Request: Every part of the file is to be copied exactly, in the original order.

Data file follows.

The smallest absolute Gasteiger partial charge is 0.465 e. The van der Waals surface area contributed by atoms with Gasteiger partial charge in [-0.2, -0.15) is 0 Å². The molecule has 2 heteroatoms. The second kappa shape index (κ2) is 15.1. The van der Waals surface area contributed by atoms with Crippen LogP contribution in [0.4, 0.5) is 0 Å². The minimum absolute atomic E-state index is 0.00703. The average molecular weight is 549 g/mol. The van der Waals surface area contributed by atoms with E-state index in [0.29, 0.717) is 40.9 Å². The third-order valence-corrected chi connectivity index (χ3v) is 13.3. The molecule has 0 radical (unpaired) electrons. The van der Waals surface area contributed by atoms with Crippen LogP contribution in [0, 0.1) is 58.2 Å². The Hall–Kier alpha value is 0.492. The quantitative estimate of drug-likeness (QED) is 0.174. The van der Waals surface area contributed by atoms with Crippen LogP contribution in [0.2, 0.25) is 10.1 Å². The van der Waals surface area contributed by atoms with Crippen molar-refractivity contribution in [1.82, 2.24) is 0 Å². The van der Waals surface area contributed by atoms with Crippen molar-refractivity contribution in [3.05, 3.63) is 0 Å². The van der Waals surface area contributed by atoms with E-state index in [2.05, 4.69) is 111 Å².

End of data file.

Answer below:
The smallest absolute Gasteiger partial charge is 0.465 e. The van der Waals surface area contributed by atoms with Gasteiger partial charge in [-0.2, -0.15) is 0 Å². The molecule has 2 heteroatoms. The second kappa shape index (κ2) is 15.1. The van der Waals surface area contributed by atoms with Crippen LogP contribution in [0.4, 0.5) is 0 Å². The minimum absolute atomic E-state index is 0.00703. The average molecular weight is 549 g/mol. The van der Waals surface area contributed by atoms with E-state index in [0.29, 0.717) is 40.9 Å². The third-order valence-corrected chi connectivity index (χ3v) is 13.3. The molecule has 0 radical (unpaired) electrons. The van der Waals surface area contributed by atoms with Crippen LogP contribution in [0, 0.1) is 58.2 Å². The Hall–Kier alpha value is 0.492. The quantitative estimate of drug-likeness (QED) is 0.174. The van der Waals surface area contributed by atoms with Crippen LogP contribution in [0.2, 0.25) is 10.1 Å². The van der Waals surface area contributed by atoms with Crippen molar-refractivity contribution in [1.82, 2.24) is 0 Å². The van der Waals surface area contributed by atoms with Crippen molar-refractivity contribution in [3.05, 3.63) is 0 Å². The van der Waals surface area contributed by atoms with E-state index in [2.05, 4.69) is 111 Å².